50 Surprising Causes of Weight GainPosted September 30th, 2008 by Site Administrator in Health, Nutrition (No Comments »)
Are you putting on weight despite your best efforts at eating well and staying fit? There are few things more frustrating than working hard and not seeing results. But don’t lose hope. There could be more culprits at play that are keeping you from achieving your weight loss goals. Here are a few weight gain factors that you and your caregiver should pay attention to.
Medications Some medications may help you out greatly but have side effects that cause you to put on weight. Remember, even if you do suspect your medication is the problem behind your weight gain, never stop taking it without consulting a medical professional.
- Steroids. Steroids such as prednisone, often given to suppress inflammation caused by arthritis, skin rashes and asthma, can cause you to retain more water than you should and in effect put on weight.
- Antidepressants. If you’re on an SSRI like Prozac or Zoloft, you may be experiencing one of the common side effects, which is weight gain. These medications can decrease your metabolic rate or can cause hormonal changes leading to greater hunger.
- Diabetes medications. Diabeta and Diabinese, two medications often prescribed to diabetics, cause sometimes cause weight gain. Be aware, however, that other drugs prescribed for diabetes like Symlin can actually cause you to lose weight.
- Heartburn treatments. Those suffering from horrible acid reflux can often find solace in a heartburn medication like Prevacid and Nexium. These drugs can sometimes cause slight weight gain though in some individuals they react differently, causing a weight loss.
- Birth control. If you’ve just begun taking birth control and you notice you’ve put on a few pounds, the pill could be the cause. However, weight gain associated with the pill is rarely over a few pounds and should be fairly slight.
- Migraine relievers. Migraines can totally sidetrack your day but they may also be sidetracking your diet. Some medications can cause weight gain, so ask a nurse or doctor if you can switch to a different brand which might have less of an effect.
- Seizure preventatives. There are several medications out there that can help seizure sufferers but some may cause weight gain, while others like Zonegran can be weight neutral or assist in weight loss.
Lifestyle Small changes in the way you live or elements of your daily life may be to blame for your weight gain.
- Going on vacation. If you’ve just gotten back from vacation and noticed you’ve put on a few pounds, you’re not alone. Studies have shown that people often throw good eating habits out the window when they’re on a break, so give yourself a few weeks to get back into the habit of eating right and you’re likely to see the gain go away.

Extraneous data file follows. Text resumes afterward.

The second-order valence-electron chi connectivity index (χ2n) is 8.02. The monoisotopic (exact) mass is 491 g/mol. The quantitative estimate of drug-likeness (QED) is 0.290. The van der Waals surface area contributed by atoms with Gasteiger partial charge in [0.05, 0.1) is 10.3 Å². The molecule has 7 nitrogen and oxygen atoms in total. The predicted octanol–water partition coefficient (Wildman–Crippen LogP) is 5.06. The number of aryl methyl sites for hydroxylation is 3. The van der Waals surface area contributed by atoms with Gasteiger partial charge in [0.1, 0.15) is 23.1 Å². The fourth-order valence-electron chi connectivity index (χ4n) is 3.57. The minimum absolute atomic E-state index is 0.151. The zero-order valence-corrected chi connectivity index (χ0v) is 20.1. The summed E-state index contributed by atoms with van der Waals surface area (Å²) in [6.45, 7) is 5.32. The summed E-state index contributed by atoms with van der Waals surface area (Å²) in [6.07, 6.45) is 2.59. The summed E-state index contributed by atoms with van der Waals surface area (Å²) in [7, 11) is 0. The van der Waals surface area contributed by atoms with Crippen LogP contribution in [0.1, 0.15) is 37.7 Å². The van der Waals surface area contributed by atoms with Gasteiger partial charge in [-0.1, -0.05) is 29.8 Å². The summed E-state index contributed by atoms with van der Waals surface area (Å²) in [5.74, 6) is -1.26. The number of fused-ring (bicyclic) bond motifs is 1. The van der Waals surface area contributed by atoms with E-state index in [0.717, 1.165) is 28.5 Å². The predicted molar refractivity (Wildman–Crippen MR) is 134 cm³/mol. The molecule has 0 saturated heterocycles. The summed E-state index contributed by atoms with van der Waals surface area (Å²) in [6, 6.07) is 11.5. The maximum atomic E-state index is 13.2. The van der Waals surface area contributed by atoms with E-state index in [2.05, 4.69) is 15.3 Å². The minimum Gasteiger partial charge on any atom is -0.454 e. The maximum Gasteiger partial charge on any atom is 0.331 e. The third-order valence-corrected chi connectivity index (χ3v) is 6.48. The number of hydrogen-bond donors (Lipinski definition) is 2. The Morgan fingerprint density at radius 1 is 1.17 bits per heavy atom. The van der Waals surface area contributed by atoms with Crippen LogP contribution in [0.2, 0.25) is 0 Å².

- Working too much. Being a workaholic can not only stress you out and lead to weight gain, but it’s more than likely requiring that you spend hours in front of a computer screen, not moving much. This inactivity can cause you to burn few calories than usual and put on a few pounds over time.
- Lack of sleep. As odd as it may seem, not getting enough sleep could be a major reason that you’re putting on weight. When you’re tired your body can’t function as it normally would and begins storing more fat.
- Stress. Whether you’re stressed about a job, home life or something else, you could be setting yourself up to put on more weight. Our bodies react to stress by slowing down and storing more energy, anticipating hard times ahead.
- Relying on "low fat" foods. Don’t fall for the low fat packaging on many supposedly healthy foods. Many of these foods contain just as many calories as their high fat counterparts and aren’t really all that healthy at all.
- Not eating enough fiber. Studies have shown the fiber creates a feeling of fullness and satisfaction when eating that can cause you to eat less. If you feel like you just can’t get full, try switching to a higher fiber diet.
- Too much high fructose corn syrup. A major ingredient in many sweet treats, this syrupy substance can also be a contributor to weight gain. Your body uses fructose more like a fat than it does glucose, another sugar, which it uses more as an energy source.
- Drinking too much soda. While it may help perk you up when you’re dragging after lunch, too much soda can help you to pack on the pounds. Containing loads of high fructose corn syrup not to mention calories, soda can be a quiet culprit in weight gain, so if you can’t give it up at least try switching to diet.